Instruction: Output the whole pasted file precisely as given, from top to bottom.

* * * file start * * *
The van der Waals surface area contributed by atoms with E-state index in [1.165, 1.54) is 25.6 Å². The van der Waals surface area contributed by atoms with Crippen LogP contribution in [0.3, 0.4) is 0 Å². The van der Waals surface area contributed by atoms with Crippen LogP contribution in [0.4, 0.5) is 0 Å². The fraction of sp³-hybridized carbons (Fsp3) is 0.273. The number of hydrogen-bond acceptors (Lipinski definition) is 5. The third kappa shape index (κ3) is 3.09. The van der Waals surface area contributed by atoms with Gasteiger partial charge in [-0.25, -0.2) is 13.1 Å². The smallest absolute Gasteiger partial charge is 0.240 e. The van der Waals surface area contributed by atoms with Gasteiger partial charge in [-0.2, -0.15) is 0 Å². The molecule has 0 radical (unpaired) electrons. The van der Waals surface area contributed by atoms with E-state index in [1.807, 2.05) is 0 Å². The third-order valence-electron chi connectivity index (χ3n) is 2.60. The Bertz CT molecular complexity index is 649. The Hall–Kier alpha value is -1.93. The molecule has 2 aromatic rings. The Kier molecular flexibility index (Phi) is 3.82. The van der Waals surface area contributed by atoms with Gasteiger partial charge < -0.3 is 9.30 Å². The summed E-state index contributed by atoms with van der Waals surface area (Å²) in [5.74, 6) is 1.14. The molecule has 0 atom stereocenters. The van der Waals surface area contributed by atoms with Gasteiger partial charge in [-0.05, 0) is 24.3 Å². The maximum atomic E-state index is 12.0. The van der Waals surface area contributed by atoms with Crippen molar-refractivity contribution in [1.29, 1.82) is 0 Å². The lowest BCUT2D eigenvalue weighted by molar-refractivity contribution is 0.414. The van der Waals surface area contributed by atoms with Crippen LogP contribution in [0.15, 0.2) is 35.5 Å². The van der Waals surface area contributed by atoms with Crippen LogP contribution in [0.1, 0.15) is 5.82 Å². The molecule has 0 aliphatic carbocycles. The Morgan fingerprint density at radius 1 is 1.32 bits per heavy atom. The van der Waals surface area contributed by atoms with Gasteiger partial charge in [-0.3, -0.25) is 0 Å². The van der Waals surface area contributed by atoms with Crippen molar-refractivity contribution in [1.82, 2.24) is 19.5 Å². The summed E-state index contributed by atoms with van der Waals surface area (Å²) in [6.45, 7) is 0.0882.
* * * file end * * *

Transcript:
The van der Waals surface area contributed by atoms with E-state index in [1.165, 1.54) is 25.6 Å². The van der Waals surface area contributed by atoms with Crippen LogP contribution in [0.3, 0.4) is 0 Å². The van der Waals surface area contributed by atoms with Crippen LogP contribution in [0.4, 0.5) is 0 Å². The fraction of sp³-hybridized carbons (Fsp3) is 0.273. The number of hydrogen-bond acceptors (Lipinski definition) is 5. The third kappa shape index (κ3) is 3.09. The van der Waals surface area contributed by atoms with Gasteiger partial charge in [-0.25, -0.2) is 13.1 Å². The smallest absolute Gasteiger partial charge is 0.240 e. The van der Waals surface area contributed by atoms with Gasteiger partial charge in [-0.2, -0.15) is 0 Å². The molecule has 0 radical (unpaired) electrons. The van der Waals surface area contributed by atoms with E-state index in [1.807, 2.05) is 0 Å². The third-order valence-electron chi connectivity index (χ3n) is 2.60. The Bertz CT molecular complexity index is 649. The Hall–Kier alpha value is -1.93. The molecule has 2 aromatic rings. The Kier molecular flexibility index (Phi) is 3.82. The van der Waals surface area contributed by atoms with Gasteiger partial charge < -0.3 is 9.30 Å². The summed E-state index contributed by atoms with van der Waals surface area (Å²) in [5.74, 6) is 1.14. The molecule has 0 atom stereocenters. The van der Waals surface area contributed by atoms with Gasteiger partial charge in [-0.05, 0) is 24.3 Å². The maximum atomic E-state index is 12.0. The van der Waals surface area contributed by atoms with Crippen molar-refractivity contribution in [1.29, 1.82) is 0 Å². The lowest BCUT2D eigenvalue weighted by molar-refractivity contribution is 0.414. The van der Waals surface area contributed by atoms with Crippen LogP contribution in [0.15, 0.2) is 35.5 Å². The van der Waals surface area contributed by atoms with Crippen LogP contribution in [0.1, 0.15) is 5.82 Å². The molecule has 0 aliphatic carbocycles. The Morgan fingerprint density at radius 1 is 1.32 bits per heavy atom. The van der Waals surface area contributed by atoms with Gasteiger partial charge in [-0.3, -0.25) is 0 Å². The van der Waals surface area contributed by atoms with Crippen molar-refractivity contribution in [1.82, 2.24) is 19.5 Å². The summed E-state index contributed by atoms with van der Waals surface area (Å²) in [6.45, 7) is 0.0882.